Lorenzo lingered in the shadows, watching the steam envelop her body as she disappeared into the inferno. In the past five years he’d seen Luna through many a milestone. He was ten years older and had indulged her, nurtured her, watched her body mature with a sort of dread. It was a body he could never, would never, think of tainting, and yet he languished in secret longing. Luna’s was an affection he could never claim except as mentor, and that had been enough…until that day. Her prattling joy and little glances had been enough until he saw her direct them at a man so like her it stunned to see them at tea, coppery heads angled, blue eyes locked. When she looked upon her visitor in all the ways she’d once looked upon him, Lorenzo’s heart crumbled to ash within its cavity.
There had never been hope, and now there was less than. Now there was only wretchedness.
Author’s Note: For my Master’s Thesis lo those many years ago on the actor Edwin Booth and 19th Century popular culture, I studied Barnum and circus folk, developing a great affection. The reactions in the chapter are from Soames’ point of view, certainly not my own. The Mr. Norman Luna speaks of is Tom Norman, the British equivalent of Barnum and an early exhibitor of John (Joseph) Merrick, aka The Elephant Man. Though his tenure with Merrick was brief, Dr. Treve’s accusations of cruelty (since proven false) have sullied Norman in the eyes of history. He was described by many as benevolent, so Luna was most likely happy with the carnival. I would have been, lol!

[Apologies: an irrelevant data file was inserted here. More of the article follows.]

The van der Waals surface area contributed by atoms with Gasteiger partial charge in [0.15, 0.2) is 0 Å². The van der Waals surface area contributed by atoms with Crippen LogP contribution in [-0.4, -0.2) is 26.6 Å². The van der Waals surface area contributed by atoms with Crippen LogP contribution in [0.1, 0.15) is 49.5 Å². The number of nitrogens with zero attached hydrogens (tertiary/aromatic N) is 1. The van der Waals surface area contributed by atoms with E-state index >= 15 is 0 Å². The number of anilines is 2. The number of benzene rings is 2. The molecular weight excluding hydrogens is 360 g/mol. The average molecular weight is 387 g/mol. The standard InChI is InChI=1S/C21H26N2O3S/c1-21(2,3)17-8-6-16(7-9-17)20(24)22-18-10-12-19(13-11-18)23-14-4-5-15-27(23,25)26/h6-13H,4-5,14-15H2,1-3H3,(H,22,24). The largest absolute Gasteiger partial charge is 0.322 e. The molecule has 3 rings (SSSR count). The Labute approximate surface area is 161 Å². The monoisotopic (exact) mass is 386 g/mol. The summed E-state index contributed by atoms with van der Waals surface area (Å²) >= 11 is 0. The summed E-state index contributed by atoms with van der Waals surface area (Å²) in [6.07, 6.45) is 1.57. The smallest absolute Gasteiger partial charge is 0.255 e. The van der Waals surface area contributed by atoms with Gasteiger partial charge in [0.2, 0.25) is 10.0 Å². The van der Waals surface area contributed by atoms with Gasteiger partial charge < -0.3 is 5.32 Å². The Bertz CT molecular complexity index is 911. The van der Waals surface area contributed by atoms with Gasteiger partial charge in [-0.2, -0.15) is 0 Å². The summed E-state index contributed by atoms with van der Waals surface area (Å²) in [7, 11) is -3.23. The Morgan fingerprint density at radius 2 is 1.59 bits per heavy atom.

Photo Credits: The Forsyte Saga (2002, Granada Television,) East of Eden (1981, Barney Rosenzweig, Mace Neufeld & Viacom Productions,) Far and Away (1992, Imagine Films Entertainment, Universal Pictures,) Fur: An Imaginary Portrait of Diane Arbus (2006, Edward R. Pressman Film, River Road Entertainment, etc.) The Boarding House is actually Chelsea House Victorian Inn in Michigan. Not shabby at all but I did think it was eccentric and “artistic” enough in its architecture to displease Soames.